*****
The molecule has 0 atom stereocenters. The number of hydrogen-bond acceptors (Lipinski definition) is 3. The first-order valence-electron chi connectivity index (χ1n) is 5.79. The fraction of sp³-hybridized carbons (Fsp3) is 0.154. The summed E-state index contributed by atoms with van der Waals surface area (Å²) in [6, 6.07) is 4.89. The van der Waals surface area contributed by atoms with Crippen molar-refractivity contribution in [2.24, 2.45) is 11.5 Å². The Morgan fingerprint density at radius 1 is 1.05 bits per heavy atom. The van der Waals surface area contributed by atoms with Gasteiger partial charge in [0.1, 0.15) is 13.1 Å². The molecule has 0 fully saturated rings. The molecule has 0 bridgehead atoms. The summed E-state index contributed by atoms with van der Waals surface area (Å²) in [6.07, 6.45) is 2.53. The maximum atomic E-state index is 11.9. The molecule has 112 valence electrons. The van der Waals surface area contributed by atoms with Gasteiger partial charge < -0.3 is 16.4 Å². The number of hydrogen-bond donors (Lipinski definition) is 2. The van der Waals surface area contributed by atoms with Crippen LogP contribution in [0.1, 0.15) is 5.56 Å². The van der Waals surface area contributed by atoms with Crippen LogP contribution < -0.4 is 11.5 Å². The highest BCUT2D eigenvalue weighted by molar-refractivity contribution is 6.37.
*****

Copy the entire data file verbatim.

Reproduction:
The molecule has 0 atom stereocenters. The number of hydrogen-bond acceptors (Lipinski definition) is 3. The first-order valence-electron chi connectivity index (χ1n) is 5.79. The fraction of sp³-hybridized carbons (Fsp3) is 0.154. The summed E-state index contributed by atoms with van der Waals surface area (Å²) in [6, 6.07) is 4.89. The van der Waals surface area contributed by atoms with Crippen molar-refractivity contribution in [2.24, 2.45) is 11.5 Å². The Morgan fingerprint density at radius 1 is 1.05 bits per heavy atom. The van der Waals surface area contributed by atoms with Gasteiger partial charge in [0.1, 0.15) is 13.1 Å². The molecule has 0 fully saturated rings. The molecule has 0 bridgehead atoms. The summed E-state index contributed by atoms with van der Waals surface area (Å²) in [6.07, 6.45) is 2.53. The maximum atomic E-state index is 11.9. The molecule has 112 valence electrons. The van der Waals surface area contributed by atoms with Gasteiger partial charge < -0.3 is 16.4 Å². The number of hydrogen-bond donors (Lipinski definition) is 2. The van der Waals surface area contributed by atoms with Crippen LogP contribution in [0.1, 0.15) is 5.56 Å². The van der Waals surface area contributed by atoms with Crippen LogP contribution < -0.4 is 11.5 Å². The highest BCUT2D eigenvalue weighted by molar-refractivity contribution is 6.37.